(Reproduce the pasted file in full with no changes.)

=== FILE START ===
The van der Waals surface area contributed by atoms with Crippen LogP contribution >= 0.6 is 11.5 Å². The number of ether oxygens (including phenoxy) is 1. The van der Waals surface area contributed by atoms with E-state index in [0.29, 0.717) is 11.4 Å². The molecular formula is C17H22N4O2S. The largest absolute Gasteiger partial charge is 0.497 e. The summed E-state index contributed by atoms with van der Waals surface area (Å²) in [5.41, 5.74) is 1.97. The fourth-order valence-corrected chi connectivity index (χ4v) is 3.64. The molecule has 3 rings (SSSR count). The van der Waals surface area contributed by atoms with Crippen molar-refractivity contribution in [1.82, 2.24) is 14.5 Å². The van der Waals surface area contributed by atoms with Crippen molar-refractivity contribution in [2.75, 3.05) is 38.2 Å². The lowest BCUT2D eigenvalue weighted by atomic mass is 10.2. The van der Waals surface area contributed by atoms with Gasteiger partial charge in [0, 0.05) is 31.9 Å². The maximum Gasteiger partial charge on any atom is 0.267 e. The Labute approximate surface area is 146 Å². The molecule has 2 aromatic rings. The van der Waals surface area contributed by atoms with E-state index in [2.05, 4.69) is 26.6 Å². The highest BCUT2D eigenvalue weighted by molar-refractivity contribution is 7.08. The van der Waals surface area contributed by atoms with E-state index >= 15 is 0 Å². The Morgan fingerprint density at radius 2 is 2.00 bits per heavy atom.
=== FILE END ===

The van der Waals surface area contributed by atoms with Crippen LogP contribution >= 0.6 is 11.5 Å². The number of ether oxygens (including phenoxy) is 1. The van der Waals surface area contributed by atoms with E-state index in [0.29, 0.717) is 11.4 Å². The molecular formula is C17H22N4O2S. The largest absolute Gasteiger partial charge is 0.497 e. The summed E-state index contributed by atoms with van der Waals surface area (Å²) in [5.41, 5.74) is 1.97. The fourth-order valence-corrected chi connectivity index (χ4v) is 3.64. The molecule has 3 rings (SSSR count). The van der Waals surface area contributed by atoms with Crippen molar-refractivity contribution in [1.82, 2.24) is 14.5 Å². The van der Waals surface area contributed by atoms with Crippen molar-refractivity contribution in [2.75, 3.05) is 38.2 Å². The lowest BCUT2D eigenvalue weighted by atomic mass is 10.2. The van der Waals surface area contributed by atoms with Gasteiger partial charge in [0, 0.05) is 31.9 Å². The maximum Gasteiger partial charge on any atom is 0.267 e. The Labute approximate surface area is 146 Å². The molecule has 2 aromatic rings. The van der Waals surface area contributed by atoms with E-state index in [2.05, 4.69) is 26.6 Å². The highest BCUT2D eigenvalue weighted by molar-refractivity contribution is 7.08. The van der Waals surface area contributed by atoms with E-state index >= 15 is 0 Å². The Morgan fingerprint density at radius 2 is 2.00 bits per heavy atom.